Building an emergency fund is money management 101. You could lose your job, get pregnant unexpectedly or discover your health insurance doesn’t cover a costly medical procedure.
Like the grotesquely, entertaining Spike TV show, 1000 Ways to Die, there are, at least, a 1000 reasons you’d need to get your fingers on a hunk of cash – quick. But mostly, the emergency fund comes to the rescue whenever you suffer a drastic decrease or complete loss of income.
The ideal size of an emergency fund varies among experts. Dave Ramsey says 3 to 6 months’ of living expenses. Suze Orman says you need 8 months’ worth of living expenses while Ric Edelman recommends no less than 12.
Based on this guidance, the formula for calculating the size of your emergency fund is simple. Tally up your monthly expenses. Then, multiply the resulting amount by a minimum of 3 or a maximum of 12. So, in theory, $20K will last 8 months if you have no income, and your monthly living expenses are $2,500. Right?
Let’s count the ways.
1. Not Making Your Emergency Fund Big Enough
You may be tempted to underestimate your monthly variable expenses. Fixed expenses such as rent, insurance and student loan payments are difficult to lie about. Food, entertainment and personal care allow for a bit more magical thinking. The money you need to save shouldn’t be based on a fairy tale in which you forgo tiny luxuries.
Even in the event of a job loss, you won’t suddenly change your spending habits. If you’ve had a standing bi-weekly hair appointment for the last 7 years, include this expense in your calculation.
2. Counting on Your Emergency Fund to Cover Non-Emergency Expenses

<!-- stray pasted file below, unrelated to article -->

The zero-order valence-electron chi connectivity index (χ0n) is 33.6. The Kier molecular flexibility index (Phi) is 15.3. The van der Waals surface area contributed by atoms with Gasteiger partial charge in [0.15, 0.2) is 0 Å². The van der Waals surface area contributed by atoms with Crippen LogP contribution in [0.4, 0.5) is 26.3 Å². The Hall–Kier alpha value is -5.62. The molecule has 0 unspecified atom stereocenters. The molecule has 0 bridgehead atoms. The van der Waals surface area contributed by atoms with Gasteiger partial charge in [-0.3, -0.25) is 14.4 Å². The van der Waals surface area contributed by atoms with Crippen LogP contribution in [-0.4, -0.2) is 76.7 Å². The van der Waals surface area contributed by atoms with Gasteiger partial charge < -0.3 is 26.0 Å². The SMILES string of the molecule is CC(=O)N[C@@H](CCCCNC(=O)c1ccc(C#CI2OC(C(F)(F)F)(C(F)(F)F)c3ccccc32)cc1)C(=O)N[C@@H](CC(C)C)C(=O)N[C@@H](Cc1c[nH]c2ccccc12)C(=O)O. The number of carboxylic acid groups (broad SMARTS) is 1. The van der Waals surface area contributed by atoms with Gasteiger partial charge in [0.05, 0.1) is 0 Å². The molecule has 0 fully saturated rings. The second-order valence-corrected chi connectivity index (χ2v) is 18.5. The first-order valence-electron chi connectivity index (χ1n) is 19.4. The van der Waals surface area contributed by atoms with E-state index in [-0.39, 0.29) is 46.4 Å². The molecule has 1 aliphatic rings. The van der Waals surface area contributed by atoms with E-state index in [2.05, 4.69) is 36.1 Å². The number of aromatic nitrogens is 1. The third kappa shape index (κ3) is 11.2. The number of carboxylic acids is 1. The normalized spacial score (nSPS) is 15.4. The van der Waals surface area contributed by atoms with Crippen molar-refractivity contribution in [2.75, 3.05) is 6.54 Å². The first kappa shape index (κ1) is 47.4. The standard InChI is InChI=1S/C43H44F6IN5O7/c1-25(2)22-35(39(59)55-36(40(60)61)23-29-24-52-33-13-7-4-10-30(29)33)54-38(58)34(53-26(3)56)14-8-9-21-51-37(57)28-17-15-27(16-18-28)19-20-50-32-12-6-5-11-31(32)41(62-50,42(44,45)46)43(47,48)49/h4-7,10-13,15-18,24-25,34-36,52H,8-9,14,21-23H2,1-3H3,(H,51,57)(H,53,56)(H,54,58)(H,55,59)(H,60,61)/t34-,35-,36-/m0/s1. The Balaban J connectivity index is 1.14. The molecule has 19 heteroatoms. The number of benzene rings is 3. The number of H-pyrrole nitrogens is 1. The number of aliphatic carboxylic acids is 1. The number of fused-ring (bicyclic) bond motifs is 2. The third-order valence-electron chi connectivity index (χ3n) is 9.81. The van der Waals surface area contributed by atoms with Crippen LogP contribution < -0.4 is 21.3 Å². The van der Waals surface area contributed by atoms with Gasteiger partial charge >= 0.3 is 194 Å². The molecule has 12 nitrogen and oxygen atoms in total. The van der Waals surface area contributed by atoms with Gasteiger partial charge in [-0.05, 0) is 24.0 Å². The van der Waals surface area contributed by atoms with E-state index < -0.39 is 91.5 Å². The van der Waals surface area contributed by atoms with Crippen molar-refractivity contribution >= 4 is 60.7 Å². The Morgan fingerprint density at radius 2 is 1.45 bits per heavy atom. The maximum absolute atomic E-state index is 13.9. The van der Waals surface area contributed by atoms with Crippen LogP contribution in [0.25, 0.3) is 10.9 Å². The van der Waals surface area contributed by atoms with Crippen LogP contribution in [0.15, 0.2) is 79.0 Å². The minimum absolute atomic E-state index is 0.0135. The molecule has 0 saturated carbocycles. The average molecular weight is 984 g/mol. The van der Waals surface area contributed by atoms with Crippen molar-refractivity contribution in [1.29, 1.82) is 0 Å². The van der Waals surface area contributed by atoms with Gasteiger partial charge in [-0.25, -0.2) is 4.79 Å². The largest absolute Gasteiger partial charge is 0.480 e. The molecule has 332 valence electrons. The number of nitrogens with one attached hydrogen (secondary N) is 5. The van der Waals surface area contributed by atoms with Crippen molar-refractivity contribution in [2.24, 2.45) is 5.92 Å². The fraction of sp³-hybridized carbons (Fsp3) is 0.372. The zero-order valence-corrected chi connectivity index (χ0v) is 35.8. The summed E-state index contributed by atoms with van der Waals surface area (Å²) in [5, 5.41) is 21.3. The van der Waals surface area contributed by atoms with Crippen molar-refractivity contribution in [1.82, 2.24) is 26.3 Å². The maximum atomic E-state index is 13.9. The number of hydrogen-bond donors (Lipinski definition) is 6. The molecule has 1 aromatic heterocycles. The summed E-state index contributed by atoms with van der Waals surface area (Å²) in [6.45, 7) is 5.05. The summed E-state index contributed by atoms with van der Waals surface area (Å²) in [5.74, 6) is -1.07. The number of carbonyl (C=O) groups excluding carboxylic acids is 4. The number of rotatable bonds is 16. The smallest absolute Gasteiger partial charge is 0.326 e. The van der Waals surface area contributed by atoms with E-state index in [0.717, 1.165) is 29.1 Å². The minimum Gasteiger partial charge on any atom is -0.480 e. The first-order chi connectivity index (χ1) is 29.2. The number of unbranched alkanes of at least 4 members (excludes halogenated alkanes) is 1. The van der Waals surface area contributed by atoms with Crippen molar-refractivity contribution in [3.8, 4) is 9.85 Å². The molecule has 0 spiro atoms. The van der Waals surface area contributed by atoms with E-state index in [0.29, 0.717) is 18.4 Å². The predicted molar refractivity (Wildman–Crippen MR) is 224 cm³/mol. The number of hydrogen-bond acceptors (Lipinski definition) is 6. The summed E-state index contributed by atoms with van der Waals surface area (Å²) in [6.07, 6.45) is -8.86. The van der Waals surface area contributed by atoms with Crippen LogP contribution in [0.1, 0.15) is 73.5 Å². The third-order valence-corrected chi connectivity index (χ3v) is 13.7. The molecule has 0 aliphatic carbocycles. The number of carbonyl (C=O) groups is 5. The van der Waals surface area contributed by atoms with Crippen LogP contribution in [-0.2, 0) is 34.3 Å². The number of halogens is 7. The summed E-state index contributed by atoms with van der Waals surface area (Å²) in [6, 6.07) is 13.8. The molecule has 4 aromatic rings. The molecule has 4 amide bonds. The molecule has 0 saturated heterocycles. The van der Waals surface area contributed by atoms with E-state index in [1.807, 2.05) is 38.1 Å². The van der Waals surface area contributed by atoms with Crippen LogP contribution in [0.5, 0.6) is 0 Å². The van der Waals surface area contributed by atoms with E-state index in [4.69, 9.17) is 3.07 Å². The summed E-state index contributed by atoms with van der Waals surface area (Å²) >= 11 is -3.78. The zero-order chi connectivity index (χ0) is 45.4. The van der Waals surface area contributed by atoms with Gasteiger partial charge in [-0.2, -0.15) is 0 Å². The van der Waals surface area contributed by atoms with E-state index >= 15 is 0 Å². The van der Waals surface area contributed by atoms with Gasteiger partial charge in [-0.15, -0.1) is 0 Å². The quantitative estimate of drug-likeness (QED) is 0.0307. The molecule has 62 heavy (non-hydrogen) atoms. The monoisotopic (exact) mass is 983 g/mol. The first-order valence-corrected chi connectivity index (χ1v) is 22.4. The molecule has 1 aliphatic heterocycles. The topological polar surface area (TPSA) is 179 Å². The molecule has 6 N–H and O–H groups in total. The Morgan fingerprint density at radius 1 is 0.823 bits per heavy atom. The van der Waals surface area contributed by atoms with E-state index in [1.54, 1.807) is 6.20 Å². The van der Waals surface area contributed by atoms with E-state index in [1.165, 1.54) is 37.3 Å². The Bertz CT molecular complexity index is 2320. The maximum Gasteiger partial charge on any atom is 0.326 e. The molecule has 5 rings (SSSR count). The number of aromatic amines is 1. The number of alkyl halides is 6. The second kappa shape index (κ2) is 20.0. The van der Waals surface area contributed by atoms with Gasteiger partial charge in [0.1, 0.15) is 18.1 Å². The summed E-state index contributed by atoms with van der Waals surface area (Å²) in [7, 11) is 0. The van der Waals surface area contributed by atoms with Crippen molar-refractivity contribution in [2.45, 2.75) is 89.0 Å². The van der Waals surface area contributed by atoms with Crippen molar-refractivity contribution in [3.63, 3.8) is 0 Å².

As long as I can remember, Christmas has fallen on December 25th of every year. If you’re driving a 15 year old clunker, isn’t it reasonable to assume you’ll need another car soon?
If you can anticipate with almost absolute certainty that an event is likely to occur, it’s not an emergency. Don’t violate the spirit of an emergency fund. Set up another bank account, and save for predictable expenses separately.
3. Forgetting to Factor In Employer Paid Expenses
There’s one expense that’ll wipe out any savings that may occur from a job loss: health insurance. While you’ll likely notice a reduction in transportation costs, you’re gonna be on the hook for 100% of health insurance premiums.
According to the Kaiser Family Foundation, in 2010, average annual health insurance premiums were about $5,000 for an individual and about $14,000 for a family. That’s a lot of money to overlook.
Additionally, if your employer is paying for your gym membership, cell phone bill, and other perks, get ready to pay up for those.
4. Assuming Credit Is a Viable Substitution for An Emergency Fund
By definition, credit is someone else’s money. As a result, access to it can be taken away at any moment. Besides, do you think it’s a good idea to go into debt when you’re faced with a crisis?
5. Looking to Retirement Accounts for an Emergency Bailout
Cash out a traditional 401(k), a traditional IRA, or other tax deferred retirement account before you’re 59 1/2 years old, and you’ll likely get slapped with a 10% early withdrawal penalty in addition to any income taxes you’d owe at any age.
Even borrowing from a 401(k) can be costly. Yes. You repay the 401(k) loan to yourself, with interest. But you’ll pay double the taxes for this privilege. Once when you repay the loan with after-tax money and again when you withdraw the funds in retirement.
Lose your job before paying off the balance of a 401(k) loan and you, most likely, have only 60 days to repay the entire outstanding balance. Fail to do so, and the unpaid balance is considered a withdrawal subject to taxes and penalties.
What other issues have you overlooked when saving for an emergency fund?
This post was mentioned in the Carnival of Personal Finance #320 – Plutus Awards Edition at Canadian Finance Blog.